With several years of failure and hot glue gun rescues behind us, this year we found the BEST kits ~ pre-made houses at Costco with more than enough mixed frosting in a plastic bag and a lot of candy.
One day a year I let my kids eat all the sugar they want. The day we make Gingerbread Houses with our dear neighbors.
On our previous friendly holiday celebration, Kelly-Across-the-Street and I let our young kids smash things with a hammer.
At this event, we were as equally irresponsible, we gave them bowls of candy.
Bowls of candy.
We admit a love/hate relationship with the tradition. It’s amazingly fun. It’s a huge amount of sugar.
It wouldn’t be quite as fun building with broccoli and cauliflower,vso we let our drive for healthy snacks take a backseat, while we all nibble on sugarlicious.
Who can resist oodles and oddles of delicious, colorful candy?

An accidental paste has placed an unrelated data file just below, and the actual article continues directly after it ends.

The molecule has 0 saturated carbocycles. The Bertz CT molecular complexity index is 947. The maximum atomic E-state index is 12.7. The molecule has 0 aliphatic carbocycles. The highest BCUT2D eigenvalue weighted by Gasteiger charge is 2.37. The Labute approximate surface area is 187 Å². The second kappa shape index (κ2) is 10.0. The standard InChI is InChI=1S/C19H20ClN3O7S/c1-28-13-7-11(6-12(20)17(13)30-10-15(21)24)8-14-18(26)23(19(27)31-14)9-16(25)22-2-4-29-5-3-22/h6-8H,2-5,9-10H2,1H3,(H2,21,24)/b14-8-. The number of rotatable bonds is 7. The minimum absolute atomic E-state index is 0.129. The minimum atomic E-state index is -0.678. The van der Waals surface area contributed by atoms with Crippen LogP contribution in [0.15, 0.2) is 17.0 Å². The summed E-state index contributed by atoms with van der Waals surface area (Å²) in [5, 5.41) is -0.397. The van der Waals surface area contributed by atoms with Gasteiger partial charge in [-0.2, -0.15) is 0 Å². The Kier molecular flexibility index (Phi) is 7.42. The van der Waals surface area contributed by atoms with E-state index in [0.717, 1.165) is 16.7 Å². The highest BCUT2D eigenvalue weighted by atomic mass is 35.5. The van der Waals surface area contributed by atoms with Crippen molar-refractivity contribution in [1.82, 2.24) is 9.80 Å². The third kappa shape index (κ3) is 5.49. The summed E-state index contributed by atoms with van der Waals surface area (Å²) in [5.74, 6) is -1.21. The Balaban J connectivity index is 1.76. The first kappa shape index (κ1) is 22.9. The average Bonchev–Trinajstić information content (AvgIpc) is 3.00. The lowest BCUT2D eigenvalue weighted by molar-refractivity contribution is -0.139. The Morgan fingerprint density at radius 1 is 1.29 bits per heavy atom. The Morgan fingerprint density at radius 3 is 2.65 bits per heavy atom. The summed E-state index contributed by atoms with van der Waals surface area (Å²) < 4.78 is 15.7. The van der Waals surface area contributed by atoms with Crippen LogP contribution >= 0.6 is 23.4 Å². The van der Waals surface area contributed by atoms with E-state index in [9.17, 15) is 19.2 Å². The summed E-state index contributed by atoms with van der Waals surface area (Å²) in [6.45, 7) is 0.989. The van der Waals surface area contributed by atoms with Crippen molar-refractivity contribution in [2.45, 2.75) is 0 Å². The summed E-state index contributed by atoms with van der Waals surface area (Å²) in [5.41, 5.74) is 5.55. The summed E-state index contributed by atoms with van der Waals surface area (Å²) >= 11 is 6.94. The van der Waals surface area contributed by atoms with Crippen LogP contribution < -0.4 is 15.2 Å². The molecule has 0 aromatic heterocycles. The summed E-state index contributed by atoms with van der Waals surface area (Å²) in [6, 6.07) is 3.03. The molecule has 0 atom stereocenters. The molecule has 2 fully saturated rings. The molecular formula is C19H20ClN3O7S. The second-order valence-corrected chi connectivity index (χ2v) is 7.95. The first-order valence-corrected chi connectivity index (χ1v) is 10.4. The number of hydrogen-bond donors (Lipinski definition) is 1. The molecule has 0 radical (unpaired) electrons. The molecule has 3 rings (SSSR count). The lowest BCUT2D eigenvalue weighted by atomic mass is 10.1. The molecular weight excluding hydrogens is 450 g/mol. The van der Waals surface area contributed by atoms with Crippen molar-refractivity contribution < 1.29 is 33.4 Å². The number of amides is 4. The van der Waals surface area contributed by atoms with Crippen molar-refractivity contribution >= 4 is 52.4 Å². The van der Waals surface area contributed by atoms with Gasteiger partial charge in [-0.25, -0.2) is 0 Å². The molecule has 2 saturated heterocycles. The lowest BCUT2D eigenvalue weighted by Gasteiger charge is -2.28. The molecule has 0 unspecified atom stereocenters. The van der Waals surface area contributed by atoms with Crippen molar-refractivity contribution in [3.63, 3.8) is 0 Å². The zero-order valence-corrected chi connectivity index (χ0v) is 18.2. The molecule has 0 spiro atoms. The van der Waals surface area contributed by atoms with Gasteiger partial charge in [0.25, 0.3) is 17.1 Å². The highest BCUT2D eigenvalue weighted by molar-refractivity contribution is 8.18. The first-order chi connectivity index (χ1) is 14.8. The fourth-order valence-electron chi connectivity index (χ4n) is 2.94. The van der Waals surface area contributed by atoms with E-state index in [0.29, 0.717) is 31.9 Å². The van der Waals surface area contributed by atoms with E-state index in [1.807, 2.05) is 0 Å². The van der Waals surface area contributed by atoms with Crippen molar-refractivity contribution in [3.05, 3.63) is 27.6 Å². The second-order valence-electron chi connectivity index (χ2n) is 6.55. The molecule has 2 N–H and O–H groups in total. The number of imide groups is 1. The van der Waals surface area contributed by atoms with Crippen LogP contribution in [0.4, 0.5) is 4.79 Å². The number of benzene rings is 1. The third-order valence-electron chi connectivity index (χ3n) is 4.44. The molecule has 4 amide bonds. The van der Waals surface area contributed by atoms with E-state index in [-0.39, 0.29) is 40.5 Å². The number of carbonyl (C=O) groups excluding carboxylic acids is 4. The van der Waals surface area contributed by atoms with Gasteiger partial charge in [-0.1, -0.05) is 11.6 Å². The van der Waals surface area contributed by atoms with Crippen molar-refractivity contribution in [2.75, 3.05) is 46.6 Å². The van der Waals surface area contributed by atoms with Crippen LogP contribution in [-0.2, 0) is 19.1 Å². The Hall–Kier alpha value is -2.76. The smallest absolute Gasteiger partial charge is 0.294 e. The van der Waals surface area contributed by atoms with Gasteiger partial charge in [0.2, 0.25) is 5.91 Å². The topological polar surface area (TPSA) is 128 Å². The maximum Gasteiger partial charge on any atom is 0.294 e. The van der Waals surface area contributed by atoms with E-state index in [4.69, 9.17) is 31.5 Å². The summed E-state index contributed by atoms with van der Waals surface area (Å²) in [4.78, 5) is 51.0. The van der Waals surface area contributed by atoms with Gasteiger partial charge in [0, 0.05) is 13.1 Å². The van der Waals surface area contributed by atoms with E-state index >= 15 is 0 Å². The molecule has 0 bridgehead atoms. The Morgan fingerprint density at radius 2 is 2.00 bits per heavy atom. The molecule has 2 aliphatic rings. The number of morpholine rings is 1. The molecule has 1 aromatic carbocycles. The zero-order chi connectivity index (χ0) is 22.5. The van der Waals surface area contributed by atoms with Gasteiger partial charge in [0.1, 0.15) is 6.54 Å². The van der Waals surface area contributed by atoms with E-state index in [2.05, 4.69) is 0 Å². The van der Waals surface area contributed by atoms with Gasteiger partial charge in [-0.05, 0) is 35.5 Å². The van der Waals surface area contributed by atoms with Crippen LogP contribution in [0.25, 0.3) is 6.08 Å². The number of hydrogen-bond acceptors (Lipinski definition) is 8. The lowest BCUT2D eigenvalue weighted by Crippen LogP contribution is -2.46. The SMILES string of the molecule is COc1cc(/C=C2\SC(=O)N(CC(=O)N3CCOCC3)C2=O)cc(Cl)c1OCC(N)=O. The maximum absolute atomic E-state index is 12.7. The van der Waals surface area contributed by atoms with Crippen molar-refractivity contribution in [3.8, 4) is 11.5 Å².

None of us.
We were trying to make Gingerbread Houses, our annual tradition with a heavy emphasis on TRYING.
Norah was very free in her style.
Avery’s fine motor skills have impressively improved. This year I also think he put at least as much candy on his house, as he did in his tummy.
Rebekah now likes to try to follow the picture on the box.
Jon embraces his artistic leanings when the medium is sugar.
He also figures out how to use the MOST amount of the candies he loves, knowing he will get to eat the candy off his house during the Christmas clean-up and pack-up ritual.
Another fun year!
Another sugar high!
Another memory to add to our lives.
Follow us back…
The kids aren’t thinking about friendships.
They aren’t thinking about traditions.
They aren’t thinking about memories.
They’re thinking about the sugar.
Someday, they’ll look back at these experiences, as holiday-shaping, friendship-building times.
And, I’m pretty sure, they’ll plan an annual
with their kids.